Anyway, Naegleria fowleri is found only in warmer water of a certain temperature  range, EG, some of the hot springs i frequent hear in southern Nevada (as well as others worldwide), or sufficiently sun warmed fresh waters. It can of course survive for a finite time in cooler water if it is flushed from the spring into a river or something. You generally do not risk exposure in cool water.So, it would seem that the water source for these people in Louisiana has to be either A, quite warm, or B, at least in close proximity to warmer waters that support populations of the amoebas. Also, Only 33 people from 1998 – 2007 in the US… so, Meh.Just don’t get water up your nose, it doesn’t belong there anyway…

  12. The last line of the linked article contains some interesting info from Louisiana State Epidemiologist, Dr. Raoult Ratard:

    “Tap water is safe for drinking, but not for irrigating your nose.”

    Say what?

    1. Your alimentary canal can handle all sorts of nasties that the mucus membranes in your nasal canal cannot.

  13. Hearing about this amoeba needing warm water to survive, I’m thinking the problem most likely resides in the hot water tank. Sort of makes me glad I have a tankless.

  14. I generally sterilize an empty 2 liter bottle and then boil up 2 liters of water with my sea salt and pinch of baking soda in it. That makes sure there is no contamination from the water or the sea salt or the baking soda. Then I have ready to go, sterile neti pot juice for a couple of weeks.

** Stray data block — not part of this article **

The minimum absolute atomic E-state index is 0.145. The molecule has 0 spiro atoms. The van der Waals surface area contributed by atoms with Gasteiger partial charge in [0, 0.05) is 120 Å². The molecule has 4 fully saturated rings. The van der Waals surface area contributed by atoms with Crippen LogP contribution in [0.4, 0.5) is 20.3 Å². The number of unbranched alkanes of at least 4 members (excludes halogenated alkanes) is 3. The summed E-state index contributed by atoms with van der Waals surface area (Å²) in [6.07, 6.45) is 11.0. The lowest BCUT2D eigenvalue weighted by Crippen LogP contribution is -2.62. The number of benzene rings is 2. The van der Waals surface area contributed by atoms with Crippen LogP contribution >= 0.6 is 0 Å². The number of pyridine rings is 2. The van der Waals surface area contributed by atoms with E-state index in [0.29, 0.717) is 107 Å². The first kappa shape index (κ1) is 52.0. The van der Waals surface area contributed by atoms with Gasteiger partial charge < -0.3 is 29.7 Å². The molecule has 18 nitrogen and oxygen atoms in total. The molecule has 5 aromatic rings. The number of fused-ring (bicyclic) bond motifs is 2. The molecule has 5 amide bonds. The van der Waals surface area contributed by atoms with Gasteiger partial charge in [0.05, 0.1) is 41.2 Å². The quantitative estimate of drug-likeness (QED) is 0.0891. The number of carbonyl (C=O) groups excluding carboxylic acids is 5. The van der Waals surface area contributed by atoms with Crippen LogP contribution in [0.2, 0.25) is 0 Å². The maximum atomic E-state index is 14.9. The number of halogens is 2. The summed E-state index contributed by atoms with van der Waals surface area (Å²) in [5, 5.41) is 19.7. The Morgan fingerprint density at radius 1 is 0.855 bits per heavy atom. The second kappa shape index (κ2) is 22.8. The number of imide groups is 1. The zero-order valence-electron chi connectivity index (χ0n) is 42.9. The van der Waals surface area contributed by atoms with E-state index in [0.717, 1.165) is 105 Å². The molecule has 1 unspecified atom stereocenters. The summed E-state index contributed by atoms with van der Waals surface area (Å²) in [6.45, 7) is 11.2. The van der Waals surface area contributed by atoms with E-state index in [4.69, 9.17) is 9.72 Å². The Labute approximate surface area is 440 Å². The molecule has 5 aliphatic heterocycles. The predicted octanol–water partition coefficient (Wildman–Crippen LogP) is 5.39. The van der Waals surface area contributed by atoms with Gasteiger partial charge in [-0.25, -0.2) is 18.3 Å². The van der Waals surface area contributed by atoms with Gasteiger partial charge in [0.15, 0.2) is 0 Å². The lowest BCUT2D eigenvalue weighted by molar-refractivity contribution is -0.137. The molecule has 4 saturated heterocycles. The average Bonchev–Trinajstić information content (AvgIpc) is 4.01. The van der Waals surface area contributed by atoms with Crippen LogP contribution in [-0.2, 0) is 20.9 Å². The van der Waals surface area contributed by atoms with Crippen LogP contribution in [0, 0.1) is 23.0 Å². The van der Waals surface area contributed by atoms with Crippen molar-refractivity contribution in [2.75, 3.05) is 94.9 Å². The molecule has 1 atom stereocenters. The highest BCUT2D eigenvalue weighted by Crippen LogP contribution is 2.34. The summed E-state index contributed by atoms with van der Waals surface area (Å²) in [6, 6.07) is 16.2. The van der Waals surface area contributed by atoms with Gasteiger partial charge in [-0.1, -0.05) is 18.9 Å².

15. Much of the evil in your tap water is in the aerator.  Crud collects in there.  We had a little Legionella issue at the hospital and most of the aerators on the wards turned out to be colonized with it.  You can at least take off the aerator and run the water full blast for a few minutes to decrease the concentration of cooties.

  16. Relax, you can treat those brain-eating amoeba by squirting a homoeopathic solution of 
    brain-eating amoeba up your nose with one of those neti pots. If you want to make it more effective then you can, errm, dilute it with more tap-water…

  17. I used to use boiled water.  I think the take home message here is don’t stick plain tapwater up your nose if you live in the US, (or China, India, third world countries, etc.)

  18. The scenario detailed seems so unlikely (especially where I live, in a colder place and in a town that gets its water from a pretty cool river) the risk/benefit ratio seems so low that I’m not going to worry about this.

    But what do I know? I just neti-ed my nose ten minutes ago (like I have most mornings over the last seven years or so), so perhaps I have no brain left.

    I think Maggie should follow this post with a basic statistics chaser!

  19. Well I suppose I could use the water from the stream, then.  But it’s actually a bit more alive than the well water that comes out of my tap. 

    Meh, either way, I’m cool with the local microbes, and don’t wish to become a bubble boy.   ^_^

  20. My netipot is a squeeze bottle. I can clean my entire brain with it. Distilled water might be a good idea. From Google images it is clear there is no dignified way to photograph someone irrigating their sinus.

  21. Well, this is the ZOMG story of the week.  Maybe year.  I’ve been using an “infant ear syringe” when I have a head cold, with salted tap water.  My question is can these brain-eating vampire zombie undead werewolf amoebas survive salty water?  And, if so, do we need the kinda salinity found in mom’s chicken soup, or the dead sea?

  22. I think you are all paranoid news readers. I am calling BS! Didn’t happen and if it did maybe they should have used the packet of goodies that you are suppose to put in the neti pot. I think that would have taken care of the creepy little amoeba. Or maybe they have a hard time following direction, or for that matter reading in LA. Just kidding.